­Quarkus offers Java developers the capability of building native images based on GraalVM. A native image is a binary that includes everything: your code, libraries, and a smaller virtual machine (VM). This approach improves the startup time of your AWS Lambda functions, because it is optimized for container-based environments. These use cloud native and serverless architectures with a container-first philosophy.

In this blog post, you learn how to integrate the Quarkus framework with AWS Lambda functions, using the AWS Serverless Application Model (AWS SAM).

Reduce infrastructure costs and improve latency

When you develop applications with Quarkus and GraalVM with native images, the bootstrap file generated requires more time to compile, but it has a faster runtime. GraalVM is a JIT compiler that generates optimized native machine code that provides different garbage collector implementations, and uses less memory and CPU. This is achieved with a battery of advanced compiler optimizations and aggressive and sophisticated inlining techniques. By using Quarkus, you can also reduce your infrastructure costs because you need less resources.

With Quarkus and AWS SAM features, you can improve the latency performance of your Java-based AWS Lambda functions by reducing the cold-start time. A cold-start is the initialization time that a Lambda function takes before running the actual code. After the function is initialized for the first time, future requests will reuse the same execution environment without incurring the cold-start time, leading to improved performance.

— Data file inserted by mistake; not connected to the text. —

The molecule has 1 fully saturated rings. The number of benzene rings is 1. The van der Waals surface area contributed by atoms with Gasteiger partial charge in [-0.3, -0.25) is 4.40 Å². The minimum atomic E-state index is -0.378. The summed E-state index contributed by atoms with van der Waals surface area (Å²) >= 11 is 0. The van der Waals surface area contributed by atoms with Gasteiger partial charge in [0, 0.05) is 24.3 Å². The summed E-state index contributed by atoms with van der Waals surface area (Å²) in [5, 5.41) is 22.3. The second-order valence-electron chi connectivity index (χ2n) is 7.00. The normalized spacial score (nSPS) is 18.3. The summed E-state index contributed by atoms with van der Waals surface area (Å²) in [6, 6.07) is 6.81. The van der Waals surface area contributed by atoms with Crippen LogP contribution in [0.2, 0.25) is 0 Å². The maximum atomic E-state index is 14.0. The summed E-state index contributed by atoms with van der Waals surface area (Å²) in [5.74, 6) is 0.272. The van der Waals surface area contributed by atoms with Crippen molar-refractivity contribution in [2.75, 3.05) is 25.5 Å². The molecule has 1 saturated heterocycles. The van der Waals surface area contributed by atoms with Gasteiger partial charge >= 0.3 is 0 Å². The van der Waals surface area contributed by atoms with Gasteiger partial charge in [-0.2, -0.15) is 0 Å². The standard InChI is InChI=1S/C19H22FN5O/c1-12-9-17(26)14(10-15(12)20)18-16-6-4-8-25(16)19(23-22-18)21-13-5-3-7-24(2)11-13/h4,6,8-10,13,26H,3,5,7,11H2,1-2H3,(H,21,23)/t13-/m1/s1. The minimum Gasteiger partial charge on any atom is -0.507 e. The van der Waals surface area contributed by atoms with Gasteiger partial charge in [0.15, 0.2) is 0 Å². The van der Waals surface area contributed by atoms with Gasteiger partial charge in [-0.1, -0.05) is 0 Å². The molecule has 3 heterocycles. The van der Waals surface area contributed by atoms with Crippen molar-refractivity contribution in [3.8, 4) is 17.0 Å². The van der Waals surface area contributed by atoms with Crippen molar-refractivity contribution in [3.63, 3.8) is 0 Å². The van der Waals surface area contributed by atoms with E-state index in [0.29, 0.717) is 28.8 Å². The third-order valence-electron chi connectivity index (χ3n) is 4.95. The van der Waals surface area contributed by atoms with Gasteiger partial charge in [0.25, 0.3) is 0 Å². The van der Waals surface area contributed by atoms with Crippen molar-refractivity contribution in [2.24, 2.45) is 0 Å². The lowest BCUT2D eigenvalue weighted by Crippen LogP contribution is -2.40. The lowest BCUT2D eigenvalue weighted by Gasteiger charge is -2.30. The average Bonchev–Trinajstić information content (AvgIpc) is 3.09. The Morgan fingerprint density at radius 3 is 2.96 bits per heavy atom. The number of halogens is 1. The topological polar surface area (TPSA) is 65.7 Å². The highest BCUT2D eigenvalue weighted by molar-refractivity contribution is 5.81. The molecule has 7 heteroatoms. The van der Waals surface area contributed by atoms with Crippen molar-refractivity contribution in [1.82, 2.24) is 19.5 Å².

Overview of solution

Figure 1 shows the AWS components and workflow of our solution.

Architecture diagram deploying an AWS SAM template using the Amazon API Gateway and AWS Lambda services with Amazon CloudWatch metrics

Figure 1. Architecture diagram for Quarkus (AWS Lambda) application

With AWS SAM, you can easily integrate external frameworks by using custom runtimes and configuring properties in the template file and the Makefile.


For this walkthrough, you should have the following prerequisites:

Creating a Java-based AWS Lambda function

AWS SAM provides default templates to accelerate the development of new functions. Create a Java-based function by following these steps:

Run the following command in your terminal:

sam init -a x86_64 -r java11 -p Zip -d maven -n java11-mvn-default

These parameters select a x86 architecture, java11 as Java runtime LTS version, Zip as a build artifact, and Maven as the package and dependency tool. It also defines the project name.

Choose the first option to use a template for your base code:

1 – AWS Quick Start Templates

Finally, with the previous selection you have different templates to choose from to create the base structure of your function. In our case, select the first one, which creates an AWS Lambda function calling an external HTTPS endpoint. This will get the IP address and return it with a “Hello World” response to the user in JSON:

1 – Hello World Example

The output will yield the following, shown in Figure 2:

AWS SAM input fields to select the programming language, the build artifact, the project name and the dependency tool for our sample.

Figure 2. AWS SAM configuration input data

Integrating Quarkus framework

Using AWS SAM, you can easily integrate non-AWS custom runtimes in your AWS Lambda functions. With this feature, you can integrate the Quarkus framework. Follow the next four steps:

1. Create a Makefile file

Create a “Makefile” file in the “HelloWorldFunction” directory with this code:

  mvn clean package -Pnative -Dquarkus.native.container-build=true -Dquarkus.native.builder-image=quay.io/quarkus/ubi-quarkus-mandrel:21.3-java11
  @ unzip ./target/function.zip -d $(ARTIFACTS_DIR)

With this snippet, you are configuring AWS SAM to build the bootstrap runtime using Maven instructions for AWS SAM.

Using Quarkus, you can build a Linux executable without having to install GraalVM with the next option: